Posted by: Lisa Pampuch | November 27, 2004

Retail heresy

This might be close to heresy, considering how important retail sales are to Gilroy’s economy, but here goes. If you’re reading this column after spending any time among the retail masses yesterday, you’re either braver or crazier than me. Or both.

I don’t avoid the outlets, malls and discount stores out of any noble “buy nothing” day observance. As a matter of fact, I find such boycotts, just like when when drivers try to organize “don’t buy gasoline” days to protest high gas prices, to be silly and pointless. If you’re just postponing your consumerism, not reducing it, you’re achieving nothing.

A lingering tryptophan coma isn’t the reason I generally don’t spend a dime on the day after Turkey Day.

No, you won’t find me anywhere near a retail establishment on the day after Thanksgiving because I can’t stand the crowds. There’s really no one-day or one-morning deal a retailer can offer that’s worth the stress of the crush of bargain hunters, the constant jostling and the endless lines on the day after Thanksgiving.

The challenge of parking my car on the day after Thanksgiving raises my blood pressure to dangerous levels. Whenever I’m forced to become a parking lot vulture, it’s a bad omen.

I know whereof I speak. I worked for several years at a Macy’s-like department store in Columbus, Ohio. The day after Thanksgiving and the day after Christmas were hellish workdays that no retail employee could take off.

In fact, you might argue that my former employer, a department store called Lazarus, is responsible for our current post-Thanksgiving frenzy. Store owner Fred Lazarus Jr. persuaded President Franklin Delano Roosevelt in 1939 to move Thanksgiving from the last Thursday in November – the day it had been observed since President Abraham Lincoln’s decree in 1863 – to the fourth Thursday in November. Lazarus’ reason? To create a longer Christmas shopping season.

Now, not only do we have the unseemly shopping frenzy on the day after Thanksgiving, we also are inundated with holiday decorations in stores and catalogs stuffing our mailboxes before Halloween.

Thanks a lot, Fred.

I love to shop, and I especially love a bargain, so for me to reject some of the door-buster specials retailers offer so that they can get their paws on my money as soon as humanly possible is a significant measure of the stress the shopping mania induces in me.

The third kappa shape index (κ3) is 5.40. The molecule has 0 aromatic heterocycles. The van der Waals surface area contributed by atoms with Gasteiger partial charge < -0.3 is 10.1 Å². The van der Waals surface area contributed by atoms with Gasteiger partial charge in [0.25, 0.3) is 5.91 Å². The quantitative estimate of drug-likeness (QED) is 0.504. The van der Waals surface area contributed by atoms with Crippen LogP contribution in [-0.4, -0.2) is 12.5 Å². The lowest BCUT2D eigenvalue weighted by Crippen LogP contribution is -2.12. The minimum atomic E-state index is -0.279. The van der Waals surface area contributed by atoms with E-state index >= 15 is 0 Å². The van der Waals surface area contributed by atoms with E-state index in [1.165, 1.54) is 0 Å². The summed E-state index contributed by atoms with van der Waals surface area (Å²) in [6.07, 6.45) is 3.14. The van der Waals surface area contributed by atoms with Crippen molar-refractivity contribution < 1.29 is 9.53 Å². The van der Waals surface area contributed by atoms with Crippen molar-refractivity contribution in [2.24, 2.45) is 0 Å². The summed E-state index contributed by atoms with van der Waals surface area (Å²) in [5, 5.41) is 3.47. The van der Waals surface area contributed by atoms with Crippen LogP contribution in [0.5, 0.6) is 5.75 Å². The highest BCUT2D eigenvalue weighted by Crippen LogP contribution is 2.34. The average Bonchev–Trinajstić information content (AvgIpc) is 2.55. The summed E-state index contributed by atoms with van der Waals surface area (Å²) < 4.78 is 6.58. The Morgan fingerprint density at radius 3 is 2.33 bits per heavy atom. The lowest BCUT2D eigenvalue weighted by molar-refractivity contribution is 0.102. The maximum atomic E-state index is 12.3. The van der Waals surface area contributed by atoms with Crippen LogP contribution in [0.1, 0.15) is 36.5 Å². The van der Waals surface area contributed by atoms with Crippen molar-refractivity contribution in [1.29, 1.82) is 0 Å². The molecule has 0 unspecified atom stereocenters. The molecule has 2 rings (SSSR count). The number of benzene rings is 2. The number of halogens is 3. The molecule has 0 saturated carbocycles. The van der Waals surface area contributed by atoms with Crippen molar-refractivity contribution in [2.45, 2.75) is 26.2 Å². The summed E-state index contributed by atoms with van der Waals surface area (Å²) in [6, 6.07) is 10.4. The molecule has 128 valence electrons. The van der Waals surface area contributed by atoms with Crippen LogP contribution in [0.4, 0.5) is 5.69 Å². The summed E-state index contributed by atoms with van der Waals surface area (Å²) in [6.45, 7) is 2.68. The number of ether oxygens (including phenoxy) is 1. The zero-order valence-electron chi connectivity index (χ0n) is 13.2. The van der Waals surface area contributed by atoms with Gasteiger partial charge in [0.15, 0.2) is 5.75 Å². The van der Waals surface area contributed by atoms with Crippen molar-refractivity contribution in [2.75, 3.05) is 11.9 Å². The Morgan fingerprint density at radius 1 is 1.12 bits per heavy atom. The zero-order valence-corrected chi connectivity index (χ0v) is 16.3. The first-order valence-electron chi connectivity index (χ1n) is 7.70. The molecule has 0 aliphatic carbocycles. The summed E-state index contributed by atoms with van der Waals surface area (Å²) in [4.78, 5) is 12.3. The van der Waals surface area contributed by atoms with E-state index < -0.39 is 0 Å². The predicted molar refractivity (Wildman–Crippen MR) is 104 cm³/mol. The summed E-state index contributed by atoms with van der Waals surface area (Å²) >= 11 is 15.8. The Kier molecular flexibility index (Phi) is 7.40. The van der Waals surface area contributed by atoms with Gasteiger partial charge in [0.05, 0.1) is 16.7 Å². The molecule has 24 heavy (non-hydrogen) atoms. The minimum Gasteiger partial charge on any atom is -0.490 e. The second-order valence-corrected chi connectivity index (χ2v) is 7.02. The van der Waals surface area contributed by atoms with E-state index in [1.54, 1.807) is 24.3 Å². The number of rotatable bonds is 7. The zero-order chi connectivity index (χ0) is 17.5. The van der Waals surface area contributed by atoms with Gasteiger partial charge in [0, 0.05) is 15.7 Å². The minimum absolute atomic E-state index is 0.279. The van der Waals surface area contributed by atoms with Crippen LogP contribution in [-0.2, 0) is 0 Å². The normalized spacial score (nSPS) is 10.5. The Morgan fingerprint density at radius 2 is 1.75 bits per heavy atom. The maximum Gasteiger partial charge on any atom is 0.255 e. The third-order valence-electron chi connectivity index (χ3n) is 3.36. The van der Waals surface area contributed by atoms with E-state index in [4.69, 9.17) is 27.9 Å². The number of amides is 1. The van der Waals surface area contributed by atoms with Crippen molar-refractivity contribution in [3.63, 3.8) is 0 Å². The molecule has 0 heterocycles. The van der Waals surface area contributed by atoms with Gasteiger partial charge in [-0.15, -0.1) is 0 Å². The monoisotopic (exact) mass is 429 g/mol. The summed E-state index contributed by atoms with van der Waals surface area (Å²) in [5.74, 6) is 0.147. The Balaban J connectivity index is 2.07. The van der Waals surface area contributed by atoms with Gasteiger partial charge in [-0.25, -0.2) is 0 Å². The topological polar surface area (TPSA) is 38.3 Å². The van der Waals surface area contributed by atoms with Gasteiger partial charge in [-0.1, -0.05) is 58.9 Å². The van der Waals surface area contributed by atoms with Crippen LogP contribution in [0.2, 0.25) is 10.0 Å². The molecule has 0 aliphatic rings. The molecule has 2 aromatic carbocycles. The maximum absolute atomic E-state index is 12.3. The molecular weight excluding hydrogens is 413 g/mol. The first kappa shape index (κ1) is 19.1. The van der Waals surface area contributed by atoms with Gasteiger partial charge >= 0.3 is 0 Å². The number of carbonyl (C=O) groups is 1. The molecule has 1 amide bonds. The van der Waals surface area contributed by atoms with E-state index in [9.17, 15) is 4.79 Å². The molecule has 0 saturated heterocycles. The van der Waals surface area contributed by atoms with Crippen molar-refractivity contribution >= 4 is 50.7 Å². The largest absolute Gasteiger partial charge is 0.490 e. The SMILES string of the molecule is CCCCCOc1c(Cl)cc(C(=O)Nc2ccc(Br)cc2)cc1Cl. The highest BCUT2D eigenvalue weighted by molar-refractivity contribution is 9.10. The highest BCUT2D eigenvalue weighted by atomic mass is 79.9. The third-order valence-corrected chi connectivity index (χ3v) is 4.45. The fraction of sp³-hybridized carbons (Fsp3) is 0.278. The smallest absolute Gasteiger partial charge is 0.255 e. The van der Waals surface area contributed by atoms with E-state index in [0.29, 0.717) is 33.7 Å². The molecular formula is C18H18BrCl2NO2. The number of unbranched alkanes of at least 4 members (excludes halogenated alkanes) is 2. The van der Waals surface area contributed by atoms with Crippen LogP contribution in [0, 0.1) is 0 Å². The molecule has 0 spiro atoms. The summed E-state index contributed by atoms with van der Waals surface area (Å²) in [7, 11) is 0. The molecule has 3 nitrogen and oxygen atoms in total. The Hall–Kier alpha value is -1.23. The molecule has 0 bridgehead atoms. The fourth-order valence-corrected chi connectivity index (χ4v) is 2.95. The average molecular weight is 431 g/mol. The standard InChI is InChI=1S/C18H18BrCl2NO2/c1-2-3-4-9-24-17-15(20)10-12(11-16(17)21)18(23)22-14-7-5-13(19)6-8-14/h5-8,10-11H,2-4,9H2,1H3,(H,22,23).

There’s simply no pleasure in fighting for a parking place, racing to get the last one of whatever the post-Turkey day’s big deal might be, and then waiting in a miles-long cashier line for the privilege of parting with my hard-earned money.

If you enjoy it, I hope you had a successful day yesterday, and there’s no need to send me a thank-you note for reducing the crowds at your favorite retail store by one.

But it’s not just consumers’ post-Thanksgiving frenzy that mystifies me.

I also don’t understand why retailers continually up the ante by opening at earlier and earlier hours on the day after Thanksgiving.

While watching the Macy’s Thanksgiving Day Parade with my daughter, I saw one ad for a retailer that was offering one of those few-hours-long loss leaders starting at 5:30 a.m. on the day after Thanksgiving. That’s a full hour before dawn, for crying out loud.

Why do retailers need to get their hands on our holiday funds before sunrise?

Of course, I don’t need to rail about the irony in a department-store sponsored parade that’s become a thinly disguised advertisement for the latest children’s characters (and their related toys, books and DVDs, CDs and television shows for sale at a department store near you).

I know, the day after Thanksgiving is supposed to be the biggest shopping day of the year. It’s the official kickoff to the holiday shopping season, a make-or-break time for many retailers, especially toy stores.

But it doesn’t kick off the season for me. As a matter of fact, the only retailer I’m likely to visit for the entire four-day weekend is a grocery store.

And you can bet I won’t be anywhere near a cash register on the day after Christmas, when everyone else races to return all the stuff they bought yesterday.

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